The Education of a Sport’s Parent - Top Ten suggestions for developing the athlete’s mindset

Updated: 5 days ago


My “last” sport’s child is finishing his college soccer career. We are currently in his final fall collegiate soccer season. He is on a highly ranked college team, he is the captain, a center back, and having the time of his life! This is it for me… I am on my youth sports victory lap. After over 20 years as a youth sports parent, I am watching my son finish an inspired collegiate career. I feel fortunate, as all my children enjoyed and learned so much from youth sports. I feel sad, as a big part of that life is coming to a close. That is, until the grandkids show up :)



Our four children, Josh, Jacquelyn, Daniel, and David, all played sports growing up. All four played in youth clubs and our local public high school. Daniel went on to play college soccer. Our children played soccer, basketball, swim team, lacrosse, cross country, track and flag football. My wife, Patti, and I were very involved. We coached, we managed, we were board members of local sports clubs, and we traveled all over the country.

In college, our four children have all been academically successful. All graduating with, or on track to graduate with, academic honors. I credit their sports training and discipline - “the athlete’s mindset” - for a big part of their academic success. They learned to set and pursue goals, compete as part of a team, fight through pain, manage disappointment, be a self-starter, manage time, and train outside scheduled practices to be successful in their sport. The athlete’s mindset is a recipe for life success.


We want the most for our children. We want them to lead joyful and purposeful lives. Youth sports can be a great teacher. To this end, the following are my "Top Ten" suggestions for youth sports parents and developing the athlete’s mindset.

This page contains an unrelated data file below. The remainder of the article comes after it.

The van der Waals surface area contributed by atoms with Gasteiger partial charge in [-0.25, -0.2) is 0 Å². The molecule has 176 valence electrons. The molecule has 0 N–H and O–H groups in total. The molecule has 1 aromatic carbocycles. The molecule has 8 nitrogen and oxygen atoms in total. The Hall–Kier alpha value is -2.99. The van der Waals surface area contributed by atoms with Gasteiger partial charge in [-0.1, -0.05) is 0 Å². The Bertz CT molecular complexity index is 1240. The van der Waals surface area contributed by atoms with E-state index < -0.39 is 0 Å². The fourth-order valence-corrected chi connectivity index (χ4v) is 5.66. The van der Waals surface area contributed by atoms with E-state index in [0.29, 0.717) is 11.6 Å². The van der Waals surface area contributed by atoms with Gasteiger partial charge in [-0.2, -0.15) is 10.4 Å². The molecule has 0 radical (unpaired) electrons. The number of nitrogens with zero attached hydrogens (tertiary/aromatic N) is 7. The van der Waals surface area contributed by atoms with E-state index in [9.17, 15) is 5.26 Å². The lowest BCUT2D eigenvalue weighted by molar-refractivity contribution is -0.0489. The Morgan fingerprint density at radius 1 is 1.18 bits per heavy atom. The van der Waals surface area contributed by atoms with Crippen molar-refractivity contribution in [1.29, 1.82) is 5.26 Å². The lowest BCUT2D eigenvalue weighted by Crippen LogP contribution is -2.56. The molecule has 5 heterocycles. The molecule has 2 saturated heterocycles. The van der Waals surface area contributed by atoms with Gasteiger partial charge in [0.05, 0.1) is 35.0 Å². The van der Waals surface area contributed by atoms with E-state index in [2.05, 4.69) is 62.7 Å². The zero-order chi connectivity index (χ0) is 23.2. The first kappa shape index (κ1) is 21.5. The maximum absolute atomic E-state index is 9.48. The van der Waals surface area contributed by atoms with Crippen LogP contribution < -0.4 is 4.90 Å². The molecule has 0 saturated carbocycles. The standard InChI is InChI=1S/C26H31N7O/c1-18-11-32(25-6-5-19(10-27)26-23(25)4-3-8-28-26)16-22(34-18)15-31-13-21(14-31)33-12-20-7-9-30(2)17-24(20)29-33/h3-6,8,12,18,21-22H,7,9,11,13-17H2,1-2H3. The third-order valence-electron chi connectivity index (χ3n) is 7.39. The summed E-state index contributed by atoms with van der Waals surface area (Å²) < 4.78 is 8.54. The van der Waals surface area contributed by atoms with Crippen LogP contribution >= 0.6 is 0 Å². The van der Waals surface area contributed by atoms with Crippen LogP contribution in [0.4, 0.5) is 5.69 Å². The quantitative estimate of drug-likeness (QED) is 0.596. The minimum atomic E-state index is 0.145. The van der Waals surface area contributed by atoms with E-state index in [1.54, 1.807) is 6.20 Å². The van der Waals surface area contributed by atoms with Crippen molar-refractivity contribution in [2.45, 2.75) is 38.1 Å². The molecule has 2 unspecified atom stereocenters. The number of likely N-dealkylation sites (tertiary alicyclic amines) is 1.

1. Let’s start with a reality check. Based on U.S. aggregates, there is a less than 1% chance your child will receive a college sports scholarship and a less than .1% chance your child will ever make money playing professional sports. Given this reality, the best youth sports strategy is to play the odds. Start by having the proper mindset about the purpose of youth sports. Focus on the 99%.

  2. Think of youth sports as a FUN way to teach discipline, goal setting, physical fitness, time management, and all the aspects of an athlete’s mindset. If sports start as fun when children are young, sports are more likely to stay fun in their adolescence. Fun helps children retain information and encourages curiosity.

  3. Encourage your children to play a wide variety of sports before high school. Once in high school, kids will naturally start to specialize. Have kids tryout for high school sports. As an example, cross country is typically a co-ed fall high school sport. It is a great way to get in shape, socialize with boys and girls, and establish that first freshman high school friend group. Emphasizing friendship teaches leadership. Emphasizing sampling teaches an openness to new learning.

  4. Children get sad when they lose a game. That is ok. Losing is part of life and learning to leverage disappointment is best accomplished when young. Consistently “getting back on the horse” is a great life habit. Learning to use disappointment as a motivator is a great life skill.

  5. Encourage children to play sports where getting hit on the head by another player is a foul or an accident, and NOT an expected part of the game. Take care of the brain, your kids will need it! Thoughtful sports choice teaches resource and risk management.

  6. Body typing matters. Consider the bodies of your children’s biological parents. Encourage sports that fit their anticipated young adult bodies. Anticipating environmental realities teaches strategic thinking.